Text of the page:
retailThe Retail industry business has been around for centuries around the world. It all started with a community general shop where people of the community would shop for items of necessity. In the early days, the average customers were shopping from mom and pop’ stores in communities. As retail evolved, first to arrive were the department stores in the bigger cities. Then came the mega shopping centres in suburbs, where everything was found under one roof, causing smaller local stores to bow out to the success of giant, one-stop shops. In addition; the online shopping medium has added a completely new dimension to the Retail Industry and customer experience.

As it is; the Retail sector is no stranger to change and transformation. But the impact of technology have been the greatest game-changer of all. Fundamental shifts and shocks, like the power of distribution technology, the impact of advertising and branding, the seachange the web unleashed and the ability for anyone to ultimately sell to anyone, anywhere, have changed the way we shop, forever. Consumers don’t even need to leave their houses to shop or can buy things on their daily commute, putting convenience at the heart of the shopping experience. The latest wave of emerging technology is affecting both smaller, local shops as well as the retail giants. One underlying theme for each wave of change is that the incumbents of all sizes have either adopted or died. Retailers which have been unprepared for new ways of doing things have found themselves in a graveyard of ‘has-beens’ and joined a list of those which have suffered, such as Circuit City, Borders, Blockbusters … to name just three. The empowered consumer has fundamentally changed retail. 

  • The technology advancements in the Supply Chain are also enabling new business models in the retail sector. Until now, physical stores had the protection of immediacy compared to online. Customers want things cheap and they want them now. E-commerce could compete on price, but not speed of purchase and availability. However, technology giants such as Amazon, with Amazon Prime and Amazon Fresh, or Google, with Google Express, and even Uber are slicing away the advantage from bricks-and-mortar retailers by piloting same day delivery services which provide a further threat to physical stores by catering for immediate needs.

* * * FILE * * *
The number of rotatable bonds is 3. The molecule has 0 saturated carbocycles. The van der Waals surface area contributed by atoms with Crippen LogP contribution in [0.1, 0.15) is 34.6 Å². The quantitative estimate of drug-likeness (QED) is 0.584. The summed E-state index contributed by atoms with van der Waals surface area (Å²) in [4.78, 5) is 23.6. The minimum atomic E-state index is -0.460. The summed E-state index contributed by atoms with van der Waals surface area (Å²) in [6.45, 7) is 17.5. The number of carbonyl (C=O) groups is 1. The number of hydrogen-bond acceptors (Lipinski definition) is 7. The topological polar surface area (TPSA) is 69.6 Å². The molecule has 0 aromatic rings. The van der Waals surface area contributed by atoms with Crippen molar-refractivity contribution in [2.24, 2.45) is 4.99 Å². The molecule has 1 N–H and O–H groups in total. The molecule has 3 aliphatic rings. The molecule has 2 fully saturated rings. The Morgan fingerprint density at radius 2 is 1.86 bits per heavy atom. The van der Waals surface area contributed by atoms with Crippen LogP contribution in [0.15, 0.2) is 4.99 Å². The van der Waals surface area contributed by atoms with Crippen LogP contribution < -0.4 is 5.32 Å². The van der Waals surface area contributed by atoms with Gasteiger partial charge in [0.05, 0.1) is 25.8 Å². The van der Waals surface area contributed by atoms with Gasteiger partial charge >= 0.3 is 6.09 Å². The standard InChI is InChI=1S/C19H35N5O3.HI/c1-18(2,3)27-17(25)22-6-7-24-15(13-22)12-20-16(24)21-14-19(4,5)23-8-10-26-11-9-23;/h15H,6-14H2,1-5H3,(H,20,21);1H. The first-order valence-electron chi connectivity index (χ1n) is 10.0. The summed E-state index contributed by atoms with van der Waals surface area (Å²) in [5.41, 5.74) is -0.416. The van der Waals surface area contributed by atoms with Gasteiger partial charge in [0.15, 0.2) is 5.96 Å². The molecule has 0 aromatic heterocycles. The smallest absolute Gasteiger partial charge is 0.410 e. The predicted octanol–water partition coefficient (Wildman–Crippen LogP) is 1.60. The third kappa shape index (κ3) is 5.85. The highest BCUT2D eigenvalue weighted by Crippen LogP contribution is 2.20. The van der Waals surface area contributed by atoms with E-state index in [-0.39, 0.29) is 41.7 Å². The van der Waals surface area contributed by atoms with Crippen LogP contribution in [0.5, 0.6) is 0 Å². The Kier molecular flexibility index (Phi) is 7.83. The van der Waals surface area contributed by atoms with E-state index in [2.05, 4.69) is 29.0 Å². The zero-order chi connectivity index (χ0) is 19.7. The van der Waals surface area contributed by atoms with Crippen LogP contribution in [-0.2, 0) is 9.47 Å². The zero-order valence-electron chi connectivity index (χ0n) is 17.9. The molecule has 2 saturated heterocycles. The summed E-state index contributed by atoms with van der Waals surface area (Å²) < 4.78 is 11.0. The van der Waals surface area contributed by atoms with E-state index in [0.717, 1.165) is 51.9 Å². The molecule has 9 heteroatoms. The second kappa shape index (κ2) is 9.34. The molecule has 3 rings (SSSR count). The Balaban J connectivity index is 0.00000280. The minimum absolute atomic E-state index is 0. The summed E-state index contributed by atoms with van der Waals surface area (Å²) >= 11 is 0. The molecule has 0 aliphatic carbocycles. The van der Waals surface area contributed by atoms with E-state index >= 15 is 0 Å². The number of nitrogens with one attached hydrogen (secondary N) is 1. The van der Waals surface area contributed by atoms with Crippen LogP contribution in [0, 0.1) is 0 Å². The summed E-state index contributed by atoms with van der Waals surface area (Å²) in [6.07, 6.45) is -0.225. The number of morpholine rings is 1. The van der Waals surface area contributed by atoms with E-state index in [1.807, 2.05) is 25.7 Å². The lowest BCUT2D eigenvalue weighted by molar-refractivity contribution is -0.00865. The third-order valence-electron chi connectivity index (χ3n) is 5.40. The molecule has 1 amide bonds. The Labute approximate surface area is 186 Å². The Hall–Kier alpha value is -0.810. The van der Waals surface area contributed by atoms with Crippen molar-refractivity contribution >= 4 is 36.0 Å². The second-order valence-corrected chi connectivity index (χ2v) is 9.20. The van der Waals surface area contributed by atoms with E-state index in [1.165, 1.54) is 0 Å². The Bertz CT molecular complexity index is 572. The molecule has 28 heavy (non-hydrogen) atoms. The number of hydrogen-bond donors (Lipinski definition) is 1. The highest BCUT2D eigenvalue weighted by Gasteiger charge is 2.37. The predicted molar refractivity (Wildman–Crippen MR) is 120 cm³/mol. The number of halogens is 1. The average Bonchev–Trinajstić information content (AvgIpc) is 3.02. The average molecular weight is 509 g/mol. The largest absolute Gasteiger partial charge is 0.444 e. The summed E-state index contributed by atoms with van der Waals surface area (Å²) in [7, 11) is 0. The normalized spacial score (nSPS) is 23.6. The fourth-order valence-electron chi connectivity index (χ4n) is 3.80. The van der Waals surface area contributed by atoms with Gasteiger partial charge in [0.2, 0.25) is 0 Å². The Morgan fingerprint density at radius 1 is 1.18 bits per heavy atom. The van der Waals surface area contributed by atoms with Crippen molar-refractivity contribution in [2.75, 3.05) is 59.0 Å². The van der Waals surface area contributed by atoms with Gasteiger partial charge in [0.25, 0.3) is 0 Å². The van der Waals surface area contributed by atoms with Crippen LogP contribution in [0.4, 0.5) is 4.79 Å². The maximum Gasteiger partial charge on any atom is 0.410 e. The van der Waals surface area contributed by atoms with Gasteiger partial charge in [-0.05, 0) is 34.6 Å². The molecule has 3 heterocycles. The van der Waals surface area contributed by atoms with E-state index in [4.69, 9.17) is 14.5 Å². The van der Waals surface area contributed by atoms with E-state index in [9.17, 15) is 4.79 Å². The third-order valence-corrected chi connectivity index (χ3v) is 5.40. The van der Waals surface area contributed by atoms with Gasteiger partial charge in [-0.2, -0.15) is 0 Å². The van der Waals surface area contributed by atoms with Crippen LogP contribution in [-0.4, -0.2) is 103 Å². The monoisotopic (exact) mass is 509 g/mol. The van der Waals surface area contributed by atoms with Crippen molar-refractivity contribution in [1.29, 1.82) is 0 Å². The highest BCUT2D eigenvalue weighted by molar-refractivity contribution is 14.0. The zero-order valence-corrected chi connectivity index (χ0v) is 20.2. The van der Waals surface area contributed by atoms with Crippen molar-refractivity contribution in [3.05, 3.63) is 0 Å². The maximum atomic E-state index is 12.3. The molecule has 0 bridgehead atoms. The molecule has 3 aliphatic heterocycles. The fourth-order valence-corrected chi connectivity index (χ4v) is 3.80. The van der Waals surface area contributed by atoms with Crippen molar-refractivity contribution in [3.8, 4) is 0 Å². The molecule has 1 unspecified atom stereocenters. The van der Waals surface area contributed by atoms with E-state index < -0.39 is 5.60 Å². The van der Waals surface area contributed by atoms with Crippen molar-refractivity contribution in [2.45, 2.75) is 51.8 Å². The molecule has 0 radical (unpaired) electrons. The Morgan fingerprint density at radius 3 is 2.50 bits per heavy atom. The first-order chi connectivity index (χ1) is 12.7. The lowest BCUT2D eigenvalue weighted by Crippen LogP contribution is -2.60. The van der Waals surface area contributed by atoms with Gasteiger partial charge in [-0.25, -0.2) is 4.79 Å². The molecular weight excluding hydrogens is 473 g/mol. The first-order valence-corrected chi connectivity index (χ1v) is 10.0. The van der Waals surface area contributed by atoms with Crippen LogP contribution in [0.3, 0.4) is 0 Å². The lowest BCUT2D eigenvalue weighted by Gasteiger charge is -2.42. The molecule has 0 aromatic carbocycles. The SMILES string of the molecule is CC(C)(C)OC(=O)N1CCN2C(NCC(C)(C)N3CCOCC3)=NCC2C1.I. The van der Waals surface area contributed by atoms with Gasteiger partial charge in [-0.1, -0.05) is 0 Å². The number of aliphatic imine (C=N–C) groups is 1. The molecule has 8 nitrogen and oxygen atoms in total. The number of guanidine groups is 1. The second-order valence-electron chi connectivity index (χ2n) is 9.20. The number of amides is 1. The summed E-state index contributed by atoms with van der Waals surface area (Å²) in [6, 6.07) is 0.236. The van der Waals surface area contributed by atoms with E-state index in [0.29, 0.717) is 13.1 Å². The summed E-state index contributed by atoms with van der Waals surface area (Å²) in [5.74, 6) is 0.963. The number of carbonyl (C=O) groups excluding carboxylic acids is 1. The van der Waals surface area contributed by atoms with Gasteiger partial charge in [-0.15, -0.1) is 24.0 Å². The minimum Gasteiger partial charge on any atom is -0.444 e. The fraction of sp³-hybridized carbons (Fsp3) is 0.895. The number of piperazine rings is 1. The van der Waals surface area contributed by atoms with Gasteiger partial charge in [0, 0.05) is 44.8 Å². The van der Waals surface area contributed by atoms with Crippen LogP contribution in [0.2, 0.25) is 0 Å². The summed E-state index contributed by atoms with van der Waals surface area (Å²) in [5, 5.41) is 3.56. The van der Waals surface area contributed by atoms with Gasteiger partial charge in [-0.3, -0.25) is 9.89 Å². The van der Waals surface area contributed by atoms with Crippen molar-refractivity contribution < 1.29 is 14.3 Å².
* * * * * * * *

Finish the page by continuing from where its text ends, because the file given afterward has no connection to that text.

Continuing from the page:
• Similarly, In-Store Operations have been transformed by new developments such as interactive kiosks, mobile payments, BLE technology, RFID tagged products and smart shopping carts. Most of these aim to reduce the friction of in-store customer experience; from minimizing wait times at the register to making sure customers can find out which products are in stock, while still managing an efficient inventory. Smartphone penetration in particular is creating pressure on physical store sales, and trends such as “showrooming” are causing physical stores to become the means for customers to see or try the goods they want, only to find a cheaper alternative online.
  • The customer experience is no longer limited to browsing or purchasing of certain goods in physical stores. It now extends to an end-to-end customer journey, starting with the customer researching the goods online, coming into a store or ordering online to purchase the goods, and continuing well after the purchase has been finalised by vocalising feedback about the product and the brand. Throughout this journey, customers are leaving breadcrumbs of information that some retailers ignore and sweep away, but others leverage Big Data/Predictive Analytics to make sense of this information, and use the insights to encourage customers to spend more at their stores.

Six main areas where technology is transforming retail include: Supply Chain, Marketing & Merchandising, Procurement, Customer Experience, Finance and HR support function. The technology footprint leading this transformation is impacting many stages of the retail chain; from back office and enterprise systems, to many customer-facing functions such as payments, loyalty programs and customer services.

retail-functions retail-technology

Technology has been making consumers’ lives easier for many years, as individuals can use computers and now mobile devices to access bank accounts, keep in touch with others and shop for retail products. Merchants have begun taking notice of this increasing technological trend and are doing two things – first, they are implementing systems that accommodate customers who prefer to use their devices to browse for and purchase items; and second, businesses are incorporating solutions that enhance their own operations. Whatever the reason, technology is helping to boost retailers’ strategies, whether they pertain to customer satisfaction or improving internal processes. CPI Consulting Associates; specializes in SAP solutions which help retailers establish a digital foundation to simplify their business with a detailed understanding of their customers’ needs and the ability to serve them individually and seamlessly across all channels.